There’s always been interesting parts of Eberron that have never been explored in detail. I’d like to see more development of both Darguun and Droaam. And I think there’s a lot of interesting points in the history of Eberron that would be interesting foundations for one-shots or campaigns. Personally I’m not interested in advancing the timeline beyond 998 YK, but I’d be happy to explore earlier periods. And I’d certainly like the chance to write new Eberron novels.

Aside from those you’ve created, what are some of your favorite tabletop RPG or card games?

When I was younger I did a lot with the Hero System. In more recent years I’ve really enjoyed Over The Edge, Lady Blackbird and Fiasco. In terms of card games, most recently I’ve been playing Machi Koro and Gentleman Thieves, and I just backed Boss Monster II.

What was the inspiration for you and Jenn Ellis to create Twogether Studios?

There’s a few factors. The first is simply that we both love games, and we want to create games that help people have fun together – so we’re not going to be creating games that end up with one player flipping the table. Beyond that, it’s obviously been frustrating for me to be unable to continue to develop Eberron material... so I wanted to create a new setting that I could explore in as much depth as I choose. Originally I was developing a system-neutral setting, but the system Dan Garrison and I developed for Phoenix is particularly going at telling the sort of stories that drive Phoenix.

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You are currently working on Phoenix: Dawn Command at Twogether Studios. Can you tell us a bit about the game and the Kickstarter campaign?

In some ways, Phoenix is a bridge between Eberron and Gloom. Like Eberron, it’s a fantasy RPG with a setting that lends itself to a different sort of story than many settings. Like Gloom, it is driven by cards that encourage storytelling… and ultimately, you want your character to die.

In clearer terms, Phoenix: Dawn Command is a fantasy RPG that uses cards to resolve actions instead of dice. Your world is under attack by a host of nightmares. Your people are at war with an enemy they don’t understand, and they are losing. Normal humans can’t defeat these threats… but you’re not a normal human. You have returned from death imbued with supernatural power. You will be facing unknown dangers and you may not live through the night, but death just makes you stronger. You’re a Phoenix, and you have seven lives to save the world.

Why did you decide to use cards instead of dice to resolve outcomes for Phoenix: Dawn Command?

In Phoenix, you are fighting to save your people. The stakes are high and the odds are against you. It’s unlikely that you’ll be able to succeed without at least one of you making the ultimate sacrifice. While you will return stronger, you don’t return right away. If you all die during a mission, you will surely fail that mission… and that can have dire long-term consequences. Essentially, you can’t afford to throw your lives away casually – but there will be times when a sacrifice is worthwhile.

By using cards instead of dice, Phoenix places far more narrative control in the hands of the players. From round to round there is a random element – what cards do you draw? But within a round, you know exactly what your character is capable of. You don’t get the scenario where your warrior makes a dramatic speech invoking the spirits of his ancestors, uses his mightiest attack… and rolls a one and misses. In Phoenix you can look at your hand and see whether this is the time to make that dramatic speech – or whether you need to find a less dramatic action you can accomplish with your weaker hand while you wait for your better cards. Beyond this, your character has a pool of magical energy that you can use to boost an action. Which means that if you are determined, you can push beyond your limits… but when you run out of this energy you die. Which means you often find yourself with a choice: how important is it to accomplish this thing you’re trying to do? Is it worth burning your best cards or your limited pool of energy? Is it worth dying for?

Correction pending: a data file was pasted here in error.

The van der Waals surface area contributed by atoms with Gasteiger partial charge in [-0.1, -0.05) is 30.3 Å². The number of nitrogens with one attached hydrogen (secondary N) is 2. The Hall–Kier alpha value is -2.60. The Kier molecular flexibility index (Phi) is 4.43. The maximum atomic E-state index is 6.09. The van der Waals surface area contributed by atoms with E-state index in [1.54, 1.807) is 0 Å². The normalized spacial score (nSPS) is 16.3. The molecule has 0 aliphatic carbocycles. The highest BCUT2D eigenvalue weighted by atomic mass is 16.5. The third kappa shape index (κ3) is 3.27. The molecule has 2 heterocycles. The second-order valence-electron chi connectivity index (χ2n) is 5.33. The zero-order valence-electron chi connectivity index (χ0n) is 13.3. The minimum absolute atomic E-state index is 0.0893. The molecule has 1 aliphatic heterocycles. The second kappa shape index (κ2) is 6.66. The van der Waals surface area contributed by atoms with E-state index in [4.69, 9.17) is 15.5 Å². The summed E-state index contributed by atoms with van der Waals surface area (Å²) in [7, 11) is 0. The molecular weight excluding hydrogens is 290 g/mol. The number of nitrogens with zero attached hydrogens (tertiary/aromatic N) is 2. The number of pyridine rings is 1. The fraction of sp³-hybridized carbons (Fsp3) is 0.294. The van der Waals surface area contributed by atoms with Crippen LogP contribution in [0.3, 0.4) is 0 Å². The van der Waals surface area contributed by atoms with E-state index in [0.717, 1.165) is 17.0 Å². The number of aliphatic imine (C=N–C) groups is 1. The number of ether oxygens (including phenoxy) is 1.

Essentially, while there is still a random element to cards, they provide a player with a much greater degree of control. And given that the odds are against you, you need that control; we don’t need to greater randomization of dice to add tension. Phoenix is about making choices, and the dice help you do that.

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What new play experiences does Phoenix: Dawn Command offer a gamemaster and players looking for something new to try?

One of the primary new experiences is the card system itself. While this still has a random element, it provides a greater experience of telling your own story. It’s a simple, flexible system and we’ve found it to be very easy for people with little or no RPG experience to pick up; the main things you need to know are all contained within your hand.

The second is the fact that the approach to death lets you do things you’d never do in another game. You can hold the bridge to save your friends from the balrog, or throw yourself on the bomb to save the innocents. It lets us raise the stakes and put you in situations that simply wouldn’t be fair in another system. Beyond that, the nature of your death determines the manner in which your character improves – so over time, your experiences really do shape your character.

All in all, it’s just a very different experience from the typical die-driven RPG.

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It’s hard to find a photo of you without your hat. Is there a story there or do you just like your hat?

My “Hat Phase” really began in 2009, when I was traveling the world doing Have Dice Will Travel. It’s a very functional hat: waterproof, good in all weather, and can be stuffed in a bag. Since then, it’s basically become my work uniform. It’s easy to recognize, so it’s good when I want people to be able to find me at conventions and such… and if I take it off, I’m basically Clark Kent.


Keith, thanks so much for taking the time to answer my questions. All the best with the last week of the Kickstarter and many fans like myself would love to see work on Eberron for 5th edition start right away (or at least when you aren’t so busy with Phoenix).

Visit Keith Baker’s website at keith-baker.com

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Shawn Ellsworth

Shawn is an author and co-founder of Tribality.com. He first got into tabletop RPGs through ninjas and then by playing a Kender in Dragonlance. Years later, he can be found running games in the Nentir Vale and his own Seas of Vodari campaign setting.